Hydraulic mining is the process of spraying high-pressure jets of water into the ground to dislodge sediment and rocks. The muddy water from this is directed into sluices where valuable materials are removed. This kind of mining has a host of negative environmental effects, like increased flooding and erosion.
It's clear already that to scale this up is a bad idea, but let's do it anyway! : D
Say we have a large water pump floating in space. It propels water at around 300 km/h through an opening 1 km wide. It is used to mine a large swatch of desert 100 km across.
What will the landscape look like after blasting it for an entire day with this massive waterjet? Preferably, the answer gives a rough overview of the appearance of the landscape and briefly summarizes the processes behind that appearance.
Notes and clarifications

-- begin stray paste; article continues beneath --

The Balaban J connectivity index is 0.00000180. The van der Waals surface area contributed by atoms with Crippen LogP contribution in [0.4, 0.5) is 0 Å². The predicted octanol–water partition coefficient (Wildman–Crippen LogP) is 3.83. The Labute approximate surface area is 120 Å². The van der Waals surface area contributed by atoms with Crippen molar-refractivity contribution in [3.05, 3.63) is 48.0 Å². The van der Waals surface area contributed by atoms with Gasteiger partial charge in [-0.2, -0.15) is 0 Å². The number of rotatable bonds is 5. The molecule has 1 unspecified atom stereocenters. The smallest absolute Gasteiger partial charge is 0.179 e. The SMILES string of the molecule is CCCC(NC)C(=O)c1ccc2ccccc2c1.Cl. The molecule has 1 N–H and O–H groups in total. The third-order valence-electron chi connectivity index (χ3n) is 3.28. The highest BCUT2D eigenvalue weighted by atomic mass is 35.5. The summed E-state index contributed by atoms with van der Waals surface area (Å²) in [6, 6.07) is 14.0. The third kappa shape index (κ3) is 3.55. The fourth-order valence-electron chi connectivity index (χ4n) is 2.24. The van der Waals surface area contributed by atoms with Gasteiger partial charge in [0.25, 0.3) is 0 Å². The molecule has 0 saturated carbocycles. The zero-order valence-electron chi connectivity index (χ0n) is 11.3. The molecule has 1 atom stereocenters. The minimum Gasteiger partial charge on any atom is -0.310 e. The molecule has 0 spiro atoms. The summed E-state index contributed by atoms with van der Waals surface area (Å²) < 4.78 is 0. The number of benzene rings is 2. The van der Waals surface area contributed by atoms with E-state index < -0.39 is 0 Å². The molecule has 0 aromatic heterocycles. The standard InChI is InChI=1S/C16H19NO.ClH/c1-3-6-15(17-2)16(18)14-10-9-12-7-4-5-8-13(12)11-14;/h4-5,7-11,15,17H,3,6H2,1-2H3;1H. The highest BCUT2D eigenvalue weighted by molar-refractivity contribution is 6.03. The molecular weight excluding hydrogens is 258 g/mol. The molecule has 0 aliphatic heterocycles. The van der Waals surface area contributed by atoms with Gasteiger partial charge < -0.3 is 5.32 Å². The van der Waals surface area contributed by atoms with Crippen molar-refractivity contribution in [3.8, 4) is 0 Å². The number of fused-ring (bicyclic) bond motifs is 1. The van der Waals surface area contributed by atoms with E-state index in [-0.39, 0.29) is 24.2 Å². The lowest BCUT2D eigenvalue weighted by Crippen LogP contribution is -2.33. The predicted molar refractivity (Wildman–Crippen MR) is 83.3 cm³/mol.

Handwaving solves the problem of how the pump is built and supplied.
If someone could also include a small description of the atmospheric effects, that would be very helpful.
The water is all recollected via a tube system, and never travels outside a 50-kilometre radius.
There are extensive aquifers here, bored by stone-eating organisms 100m or so underneath the sand.
I ask this question just so that I can accurately describe the landscape when writing.
The effects on life are negligible. The govt could care less about a desert planet.
The waterjet contains a small amount of abrasive; i.e. one milligram of sand per 100 L of water.
The desert in question looks like this, with mesas and other similar structures: